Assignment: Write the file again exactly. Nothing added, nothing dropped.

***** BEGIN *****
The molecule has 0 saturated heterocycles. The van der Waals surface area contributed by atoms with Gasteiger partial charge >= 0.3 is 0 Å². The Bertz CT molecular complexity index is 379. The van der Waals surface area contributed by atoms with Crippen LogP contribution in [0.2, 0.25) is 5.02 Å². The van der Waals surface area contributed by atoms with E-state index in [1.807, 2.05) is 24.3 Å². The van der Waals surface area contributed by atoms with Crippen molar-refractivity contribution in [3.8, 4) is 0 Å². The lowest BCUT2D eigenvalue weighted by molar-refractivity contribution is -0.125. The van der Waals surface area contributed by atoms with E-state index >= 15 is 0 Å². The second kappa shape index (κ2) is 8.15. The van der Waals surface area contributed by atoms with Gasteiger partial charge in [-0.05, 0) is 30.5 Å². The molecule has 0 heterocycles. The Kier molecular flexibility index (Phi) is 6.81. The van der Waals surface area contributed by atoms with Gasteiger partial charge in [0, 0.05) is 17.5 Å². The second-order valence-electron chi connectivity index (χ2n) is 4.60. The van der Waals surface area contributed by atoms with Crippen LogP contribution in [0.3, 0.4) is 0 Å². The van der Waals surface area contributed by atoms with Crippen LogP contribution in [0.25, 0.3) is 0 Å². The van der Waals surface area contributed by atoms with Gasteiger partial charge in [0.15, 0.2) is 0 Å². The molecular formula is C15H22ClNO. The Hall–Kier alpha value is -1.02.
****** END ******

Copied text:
The molecule has 0 saturated heterocycles. The van der Waals surface area contributed by atoms with Gasteiger partial charge >= 0.3 is 0 Å². The Bertz CT molecular complexity index is 379. The van der Waals surface area contributed by atoms with Crippen LogP contribution in [0.2, 0.25) is 5.02 Å². The van der Waals surface area contributed by atoms with E-state index in [1.807, 2.05) is 24.3 Å². The van der Waals surface area contributed by atoms with Crippen molar-refractivity contribution in [3.8, 4) is 0 Å². The lowest BCUT2D eigenvalue weighted by molar-refractivity contribution is -0.125. The van der Waals surface area contributed by atoms with E-state index >= 15 is 0 Å². The second kappa shape index (κ2) is 8.15. The van der Waals surface area contributed by atoms with Gasteiger partial charge in [-0.05, 0) is 30.5 Å². The molecule has 0 heterocycles. The Kier molecular flexibility index (Phi) is 6.81. The van der Waals surface area contributed by atoms with Gasteiger partial charge in [0, 0.05) is 17.5 Å². The second-order valence-electron chi connectivity index (χ2n) is 4.60. The van der Waals surface area contributed by atoms with Crippen LogP contribution in [0.3, 0.4) is 0 Å². The van der Waals surface area contributed by atoms with Crippen LogP contribution in [0.25, 0.3) is 0 Å². The van der Waals surface area contributed by atoms with Gasteiger partial charge in [0.15, 0.2) is 0 Å². The molecular formula is C15H22ClNO. The Hall–Kier alpha value is -1.02.